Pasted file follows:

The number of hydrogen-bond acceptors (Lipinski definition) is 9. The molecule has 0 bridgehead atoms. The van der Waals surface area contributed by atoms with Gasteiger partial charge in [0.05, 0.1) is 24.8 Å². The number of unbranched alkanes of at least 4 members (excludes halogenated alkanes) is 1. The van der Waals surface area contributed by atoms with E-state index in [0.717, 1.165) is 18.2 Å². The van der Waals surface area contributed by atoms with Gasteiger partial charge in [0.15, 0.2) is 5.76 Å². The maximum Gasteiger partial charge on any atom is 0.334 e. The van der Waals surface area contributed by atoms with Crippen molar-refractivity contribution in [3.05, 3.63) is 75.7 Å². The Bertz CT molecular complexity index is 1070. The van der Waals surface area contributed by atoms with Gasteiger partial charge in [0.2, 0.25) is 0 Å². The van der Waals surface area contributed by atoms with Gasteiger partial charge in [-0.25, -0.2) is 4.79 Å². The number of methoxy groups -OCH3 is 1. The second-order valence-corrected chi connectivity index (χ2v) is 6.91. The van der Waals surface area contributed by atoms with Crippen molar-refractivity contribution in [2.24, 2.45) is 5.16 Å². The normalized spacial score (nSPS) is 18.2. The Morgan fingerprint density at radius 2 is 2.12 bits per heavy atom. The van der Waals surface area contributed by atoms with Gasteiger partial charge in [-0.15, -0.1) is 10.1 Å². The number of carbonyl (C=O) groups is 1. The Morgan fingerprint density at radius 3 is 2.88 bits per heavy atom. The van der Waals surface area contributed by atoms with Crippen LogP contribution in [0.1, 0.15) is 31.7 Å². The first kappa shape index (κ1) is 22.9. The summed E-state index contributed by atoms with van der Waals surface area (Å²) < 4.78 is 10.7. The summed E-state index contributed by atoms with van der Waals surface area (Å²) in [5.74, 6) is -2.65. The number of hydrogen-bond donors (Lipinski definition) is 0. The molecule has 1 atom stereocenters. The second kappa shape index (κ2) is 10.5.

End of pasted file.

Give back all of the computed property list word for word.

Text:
The number of hydrogen-bond acceptors (Lipinski definition) is 9. The molecule has 0 bridgehead atoms. The van der Waals surface area contributed by atoms with Gasteiger partial charge in [0.05, 0.1) is 24.8 Å². The number of unbranched alkanes of at least 4 members (excludes halogenated alkanes) is 1. The van der Waals surface area contributed by atoms with E-state index in [0.717, 1.165) is 18.2 Å². The van der Waals surface area contributed by atoms with Gasteiger partial charge in [0.15, 0.2) is 5.76 Å². The maximum Gasteiger partial charge on any atom is 0.334 e. The van der Waals surface area contributed by atoms with Crippen molar-refractivity contribution in [3.05, 3.63) is 75.7 Å². The Bertz CT molecular complexity index is 1070. The van der Waals surface area contributed by atoms with Gasteiger partial charge in [0.2, 0.25) is 0 Å². The van der Waals surface area contributed by atoms with Gasteiger partial charge in [-0.25, -0.2) is 4.79 Å². The number of methoxy groups -OCH3 is 1. The second-order valence-corrected chi connectivity index (χ2v) is 6.91. The van der Waals surface area contributed by atoms with Crippen molar-refractivity contribution in [2.24, 2.45) is 5.16 Å². The normalized spacial score (nSPS) is 18.2. The Morgan fingerprint density at radius 2 is 2.12 bits per heavy atom. The van der Waals surface area contributed by atoms with Gasteiger partial charge in [-0.15, -0.1) is 10.1 Å². The number of carbonyl (C=O) groups is 1. The Morgan fingerprint density at radius 3 is 2.88 bits per heavy atom. The van der Waals surface area contributed by atoms with Crippen LogP contribution in [0.1, 0.15) is 31.7 Å². The first kappa shape index (κ1) is 22.9. The summed E-state index contributed by atoms with van der Waals surface area (Å²) < 4.78 is 10.7. The summed E-state index contributed by atoms with van der Waals surface area (Å²) in [5.74, 6) is -2.65. The number of hydrogen-bond donors (Lipinski definition) is 0. The molecule has 1 atom stereocenters. The second kappa shape index (κ2) is 10.5.